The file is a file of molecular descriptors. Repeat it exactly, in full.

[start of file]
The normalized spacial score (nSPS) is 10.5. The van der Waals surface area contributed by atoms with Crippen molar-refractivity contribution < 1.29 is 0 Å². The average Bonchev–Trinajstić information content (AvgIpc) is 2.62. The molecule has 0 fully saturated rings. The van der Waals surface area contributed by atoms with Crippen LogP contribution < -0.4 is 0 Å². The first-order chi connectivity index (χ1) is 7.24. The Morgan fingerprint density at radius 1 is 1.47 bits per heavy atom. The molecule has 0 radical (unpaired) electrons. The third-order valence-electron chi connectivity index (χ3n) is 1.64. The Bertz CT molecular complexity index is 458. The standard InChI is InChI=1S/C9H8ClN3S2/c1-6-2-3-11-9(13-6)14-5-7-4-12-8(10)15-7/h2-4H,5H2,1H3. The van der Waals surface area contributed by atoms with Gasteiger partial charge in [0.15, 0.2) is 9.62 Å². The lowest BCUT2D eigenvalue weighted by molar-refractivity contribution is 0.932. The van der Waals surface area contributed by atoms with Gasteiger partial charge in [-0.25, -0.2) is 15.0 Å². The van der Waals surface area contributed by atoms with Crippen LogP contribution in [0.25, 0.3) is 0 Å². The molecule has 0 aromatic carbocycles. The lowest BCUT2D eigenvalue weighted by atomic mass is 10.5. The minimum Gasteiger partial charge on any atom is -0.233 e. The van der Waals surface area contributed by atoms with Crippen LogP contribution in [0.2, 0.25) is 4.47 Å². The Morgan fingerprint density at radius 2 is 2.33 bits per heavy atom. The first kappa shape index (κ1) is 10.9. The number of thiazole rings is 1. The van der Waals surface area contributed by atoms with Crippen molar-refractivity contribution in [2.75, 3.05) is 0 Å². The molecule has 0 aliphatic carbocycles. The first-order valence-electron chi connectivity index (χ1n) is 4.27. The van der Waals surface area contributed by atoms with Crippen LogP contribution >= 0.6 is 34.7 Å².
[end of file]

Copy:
The normalized spacial score (nSPS) is 10.5. The van der Waals surface area contributed by atoms with Crippen molar-refractivity contribution < 1.29 is 0 Å². The average Bonchev–Trinajstić information content (AvgIpc) is 2.62. The molecule has 0 fully saturated rings. The van der Waals surface area contributed by atoms with Crippen LogP contribution < -0.4 is 0 Å². The first-order chi connectivity index (χ1) is 7.24. The Morgan fingerprint density at radius 1 is 1.47 bits per heavy atom. The molecule has 0 radical (unpaired) electrons. The third-order valence-electron chi connectivity index (χ3n) is 1.64. The Bertz CT molecular complexity index is 458. The standard InChI is InChI=1S/C9H8ClN3S2/c1-6-2-3-11-9(13-6)14-5-7-4-12-8(10)15-7/h2-4H,5H2,1H3. The van der Waals surface area contributed by atoms with Gasteiger partial charge in [0.15, 0.2) is 9.62 Å². The lowest BCUT2D eigenvalue weighted by molar-refractivity contribution is 0.932. The van der Waals surface area contributed by atoms with Gasteiger partial charge in [-0.25, -0.2) is 15.0 Å². The van der Waals surface area contributed by atoms with Crippen LogP contribution in [0.25, 0.3) is 0 Å². The molecule has 0 aromatic carbocycles. The lowest BCUT2D eigenvalue weighted by atomic mass is 10.5. The minimum Gasteiger partial charge on any atom is -0.233 e. The van der Waals surface area contributed by atoms with Crippen LogP contribution in [0.2, 0.25) is 4.47 Å². The Morgan fingerprint density at radius 2 is 2.33 bits per heavy atom. The first kappa shape index (κ1) is 10.9. The number of thiazole rings is 1. The van der Waals surface area contributed by atoms with Crippen molar-refractivity contribution in [2.75, 3.05) is 0 Å². The molecule has 0 aliphatic carbocycles. The first-order valence-electron chi connectivity index (χ1n) is 4.27. The van der Waals surface area contributed by atoms with Crippen LogP contribution >= 0.6 is 34.7 Å².